The existence of specific and reliable biomarkers for Alzheimer’s disease are crucial to identifying individuals to enroll in clinical trials so that drugs can be tested and diseases can be detected as soon as possible. Facilitating clinical trial enrollment allows studies that are researching and developing therapies that stop or slow Alzheimer’s disease progression to be completed and delivered as quickly as possible.
The Alzheimer’s Association and the Alzheimer’s & Dementia: The Journal of the Alzheimer’s Association have recently introduced a new open access journal to acknowledge the relevance of biomarkers in order to advance investigation in Alzheimer’s disease. The new journal will serve as an active channel specialized in sharing scientific discoveries.
“Due to an increasing number of submissions, Alzheimer’s & Dementia is unable to publish all the potentially impactful reports submitted for consideration. Creating these new open access journals under the Alzheimer’s & Dementia umbrella creates opportunities for valuable research to be published, especially in key, catalytic areas of the field, such as diagnosis and assessment,” explained Zaven S. Khachaturian, the Alzheimer’s & Dementia editor-in-chief.
Alzheimer’s & Dementia: DADM will be focused on novel research that reports discoveries, development, validation of assays, technologies, instruments and algorithmic approaches that might lead to accurate identification of individuals who are at risk for progressive diseases of dementia, including early and precise detection of asymptomatic people with memory complaints and at high risk of several memory disorders.
According to Peter J. Snyder, who is the chief research officer and senior vice president of Lifespan and editor-in-chief of Alzheimer’s & Dementia: DADM: “Alzheimer’s & Dementia: DADM will drive scientific advances by creating linkages between the discovery and validation of novel biomarkers. The journal will also report on the application of biomarkers to more sensitively and reliably diagnose disease, assess disease severity and monitor progression both in the clinic and within the context of clinical trials. We will also publish comprehensive literature reviews that serve to expand the state of knowledge, occasional editorials, and perspectives.”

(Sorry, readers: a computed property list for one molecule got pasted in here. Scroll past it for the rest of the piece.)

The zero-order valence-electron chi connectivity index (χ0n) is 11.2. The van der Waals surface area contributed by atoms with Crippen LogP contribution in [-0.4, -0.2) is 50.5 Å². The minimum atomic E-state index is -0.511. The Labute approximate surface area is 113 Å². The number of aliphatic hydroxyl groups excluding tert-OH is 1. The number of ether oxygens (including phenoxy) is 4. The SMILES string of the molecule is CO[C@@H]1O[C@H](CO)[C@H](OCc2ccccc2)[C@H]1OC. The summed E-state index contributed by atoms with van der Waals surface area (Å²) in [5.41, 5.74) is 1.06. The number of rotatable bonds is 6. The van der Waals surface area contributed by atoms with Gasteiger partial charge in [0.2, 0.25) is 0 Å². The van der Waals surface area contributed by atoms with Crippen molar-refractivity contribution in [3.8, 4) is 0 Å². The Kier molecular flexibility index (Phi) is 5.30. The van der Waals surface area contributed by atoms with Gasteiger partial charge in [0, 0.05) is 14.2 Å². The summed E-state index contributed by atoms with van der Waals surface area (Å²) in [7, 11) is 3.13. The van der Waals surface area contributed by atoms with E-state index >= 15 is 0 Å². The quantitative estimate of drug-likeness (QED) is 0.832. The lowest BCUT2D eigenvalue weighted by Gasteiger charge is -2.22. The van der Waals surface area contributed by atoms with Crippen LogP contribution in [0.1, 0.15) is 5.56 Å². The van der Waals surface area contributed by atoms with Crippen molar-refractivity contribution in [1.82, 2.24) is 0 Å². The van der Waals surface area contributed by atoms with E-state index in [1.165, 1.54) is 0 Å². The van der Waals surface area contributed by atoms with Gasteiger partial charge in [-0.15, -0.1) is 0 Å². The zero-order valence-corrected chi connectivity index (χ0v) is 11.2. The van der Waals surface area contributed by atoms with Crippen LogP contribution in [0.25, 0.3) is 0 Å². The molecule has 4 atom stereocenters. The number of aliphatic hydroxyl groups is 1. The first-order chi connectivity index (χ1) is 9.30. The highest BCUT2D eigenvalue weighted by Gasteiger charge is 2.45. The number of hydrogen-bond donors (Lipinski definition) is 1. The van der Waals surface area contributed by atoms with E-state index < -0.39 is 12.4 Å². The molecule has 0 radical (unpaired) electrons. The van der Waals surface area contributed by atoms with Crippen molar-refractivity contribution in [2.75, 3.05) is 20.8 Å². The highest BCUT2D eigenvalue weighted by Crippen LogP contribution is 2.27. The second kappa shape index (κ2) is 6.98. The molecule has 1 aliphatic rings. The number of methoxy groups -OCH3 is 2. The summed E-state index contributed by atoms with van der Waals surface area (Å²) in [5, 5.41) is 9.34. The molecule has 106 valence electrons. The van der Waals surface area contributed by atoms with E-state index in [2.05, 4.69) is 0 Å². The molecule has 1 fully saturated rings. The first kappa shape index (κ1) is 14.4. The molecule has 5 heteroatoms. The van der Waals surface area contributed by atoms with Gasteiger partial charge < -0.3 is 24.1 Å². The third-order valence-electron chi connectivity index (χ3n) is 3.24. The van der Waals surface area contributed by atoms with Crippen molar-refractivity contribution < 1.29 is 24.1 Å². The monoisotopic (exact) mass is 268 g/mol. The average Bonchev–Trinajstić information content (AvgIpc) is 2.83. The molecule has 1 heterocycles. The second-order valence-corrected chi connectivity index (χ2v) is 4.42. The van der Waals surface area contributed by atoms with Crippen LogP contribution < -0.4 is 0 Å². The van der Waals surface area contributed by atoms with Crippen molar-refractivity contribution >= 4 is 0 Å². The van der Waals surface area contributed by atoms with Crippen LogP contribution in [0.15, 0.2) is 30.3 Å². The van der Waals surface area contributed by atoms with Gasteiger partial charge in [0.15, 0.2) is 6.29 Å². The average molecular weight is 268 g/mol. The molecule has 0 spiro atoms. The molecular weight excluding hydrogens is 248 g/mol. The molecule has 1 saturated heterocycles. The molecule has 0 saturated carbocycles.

“In addition, the online format is intended to challenge editors, reviewers, authors and readers to consider the methods and technologies as a pathway to inform deeper understanding of the disease and its natural history,” explained Snyder.
Further, this new journal aims to foster better coordination of Alzheimer’s disease and its research funding.
Published by Elsevier, Alzheimer’s & Dementia: DADM is an online journal and offers an open access format to allow faster publication and articles can be accessed without subscription so they can be easily used for researchers. The costs associated with publication are covered by the author and its institution.
“Launching an online-only, open access companion journal is a strategic decision by the Alzheimer’s Association and Alzheimer’s & Dementia: The Journal of the Alzheimer’s Association to ensure more research that has the potential to advance the field is published more quickly,” said Maria Carrillo, Ph.D., chief science officer for the Alzheimer’s Association. “This effort reflects the Alzheimer’s Association’s ongoing commitment to developing the robust research infrastructure needed to develop effective treatments and preventions that are desperately needed for Alzheimer’s and dementia.”
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